Bunga Sirait, Contributor The Jakarta Post, Jakarta
Ramaditya Adikara, 26, works as a composer for giant video game corporation Nintendo. He does all his work from home, but he goes out a lot and alone for other freelancing jobs. Like many other disabled people who rely on public transportation, Rama, has heart-wrenching stories to tell about being a blind guy cruising the streets of Jakarta.
"I fall from angkot (public minivans) all the time. You would think they would help disabled people. But, even though I use a stick (and it's clear I am disabled), they take no notice of me," Rama said.
Considering the broken sidewalks and pot-hole riddled streets of the city, it is not surprising Rama also said he had tripped countless times.
One time a car actually ran over his stick when he dropped it crossing the street.
"Usually there's someone around to lend a hand, but if it's an empty street, you're on your own," said Rama, who dreams that someday Jakarta will have a guide dog service like the one he used when he lived in Japan for "two wonderful years".
"It's a real dog that goes everywhere with you -- just like a friend. There are certain hand gestures or codes they can understand if we want them to take us to the station, shopping, crossing the street," he said. "The service is provided by the government, free of charge. All you have to do is call and say you need one.
"You should be able to go out alone even if you are blind or confined to a wheelchair. Disabled people need to go to work, to go wherever they want ... It's the government's responsibility to make this city accessible to all," said Ariani Mun'im, the chief of the Indonesian Disabled Women's Association (HWPCI)
Although there are bylaws that regulate accessibility, facilities such as street ramps, rails, audible traffic signals and Braille instructions are extremely limited in Jakarta, moreover in Indonesia.
An accessibility survey in Bandung revealed that only one audible traffic signal was found in the city; and this was possibly the only one in the country.
"So far I would say TransJakarta is the most accessible form of public transportation here. The announcement indicating which stop will be next is quite helpful, and I can tell the officers are trained to handle us, (people with disabilities)," Rama said.
Unlike Rama, Henny Santoso rarely uses public transportation. "I do take buses once in a while. But is was easier back in the days when Jakarta wasn't so crowded," said Henny who is disabled from polio, which she contracted when she was 4.
The champion of the 1995 Paralympic Games in Taiwan for tennis relies on her driver to get around the city.
"I can't imagine going anywhere in Jakarta on one of those buses."
That includes TransJakarta. "It's too much an effort," Henny said.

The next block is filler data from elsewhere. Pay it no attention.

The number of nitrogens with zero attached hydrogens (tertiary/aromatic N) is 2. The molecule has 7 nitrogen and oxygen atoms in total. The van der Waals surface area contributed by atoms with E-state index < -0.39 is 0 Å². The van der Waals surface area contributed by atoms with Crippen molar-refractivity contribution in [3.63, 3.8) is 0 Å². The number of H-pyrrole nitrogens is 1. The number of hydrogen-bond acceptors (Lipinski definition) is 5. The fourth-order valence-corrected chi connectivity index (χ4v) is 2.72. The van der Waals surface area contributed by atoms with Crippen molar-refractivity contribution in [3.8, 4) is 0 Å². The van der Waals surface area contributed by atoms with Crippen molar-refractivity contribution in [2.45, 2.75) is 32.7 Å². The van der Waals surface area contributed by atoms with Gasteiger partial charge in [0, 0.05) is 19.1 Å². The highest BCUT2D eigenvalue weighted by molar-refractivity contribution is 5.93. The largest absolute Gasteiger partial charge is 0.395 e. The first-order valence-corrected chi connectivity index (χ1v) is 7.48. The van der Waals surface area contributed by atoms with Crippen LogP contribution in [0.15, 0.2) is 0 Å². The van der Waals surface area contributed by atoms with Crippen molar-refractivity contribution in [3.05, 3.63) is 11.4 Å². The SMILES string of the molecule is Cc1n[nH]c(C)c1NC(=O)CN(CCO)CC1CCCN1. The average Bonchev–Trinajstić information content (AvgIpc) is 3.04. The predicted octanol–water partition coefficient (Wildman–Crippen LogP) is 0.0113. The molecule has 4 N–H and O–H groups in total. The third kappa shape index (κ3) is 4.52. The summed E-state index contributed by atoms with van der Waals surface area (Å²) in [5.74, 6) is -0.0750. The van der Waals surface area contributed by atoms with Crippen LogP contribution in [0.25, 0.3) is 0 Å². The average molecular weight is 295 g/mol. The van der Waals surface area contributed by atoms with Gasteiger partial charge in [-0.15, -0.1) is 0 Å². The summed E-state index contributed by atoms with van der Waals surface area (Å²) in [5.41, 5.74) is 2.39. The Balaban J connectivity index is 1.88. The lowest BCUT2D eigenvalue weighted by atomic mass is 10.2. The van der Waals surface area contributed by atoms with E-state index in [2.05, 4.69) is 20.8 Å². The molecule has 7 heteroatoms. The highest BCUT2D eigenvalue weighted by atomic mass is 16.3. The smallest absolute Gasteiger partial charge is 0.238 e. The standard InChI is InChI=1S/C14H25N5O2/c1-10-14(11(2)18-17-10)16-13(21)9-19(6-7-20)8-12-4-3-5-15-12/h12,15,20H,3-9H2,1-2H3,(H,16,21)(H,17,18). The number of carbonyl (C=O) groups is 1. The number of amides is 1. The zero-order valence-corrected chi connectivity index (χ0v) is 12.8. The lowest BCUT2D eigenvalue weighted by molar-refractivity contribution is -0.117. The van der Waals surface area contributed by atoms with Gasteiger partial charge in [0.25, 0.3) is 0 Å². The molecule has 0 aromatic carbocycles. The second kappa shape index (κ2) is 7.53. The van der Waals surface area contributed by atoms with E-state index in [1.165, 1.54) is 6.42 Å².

"People have told me horrible stories about getting on the bus. First, the ramp was too steep and the handrails weren't satisfactory. Even regular people find it hard to get up the ramp, imagine how hard it is for people in wheelchairs," she said.
"The second thing is, you just can't get in. Not every entrance door is wide enough for a wheelchair. That means we need someone to carry us, fold the wheelchair, unfold the wheelchair, and put us back on the seat. Where's the accessibility? We've been told to live independently. Given the circumstances, how can we possibly do that?"
Budi, 29, a former professional swimmer, uses crutches to get around. He remembers his days at art school (IKJ) when he had to take the bus home, but none of the drivers wanted to stop.
"I was lucky I had great friends. If I waited for too long, my friend would stand in the middle of street when the bus was coming so it would stop and I could get in."
Budi believes society has a misperception of disabled people, which breeds discrimination. "People think just because we're disabled, it's difficult for us to find jobs, therefore we don't have money, so we might not be able to pay when we use their service. That's how the chain goes," he said.
"If I wanted to waste my time thinking about how badly people treated us, I'd say we are treated worse than second-class citizens."
Rama echoed what Budi said but expressed hope: "More than the improvement of facilities, what I really hope is that our society can respect and help disabled people, because seeing the condition of our country, it'd be so hard just to depend on the physical facilities.
"Public education is crucial or else the facilities that were made for us will be ineffective."
Henny related her experience in a mall some years ago: "We were looking for a space to park, so we go to where they have this wheelchair sign. It turns out the space is being used by another person who is not disabled, and the parking officer doesn't lift a finger to help. An officer like him is supposed to tell people they have to respect the rules," she said
"Show some sensitivity," Henny added. She remembers the time when she went to see a movie with some friends: "They put us in the very front row. They didn't have any ramps -- hence the front row was our best bet. Nobody ever offered us any assistance on how we could get better seats. So there we go watching the film, heads tilted, with the light streaming onto our faces. "It seems that nobody thinks about how to make things more comfortable for the disabled."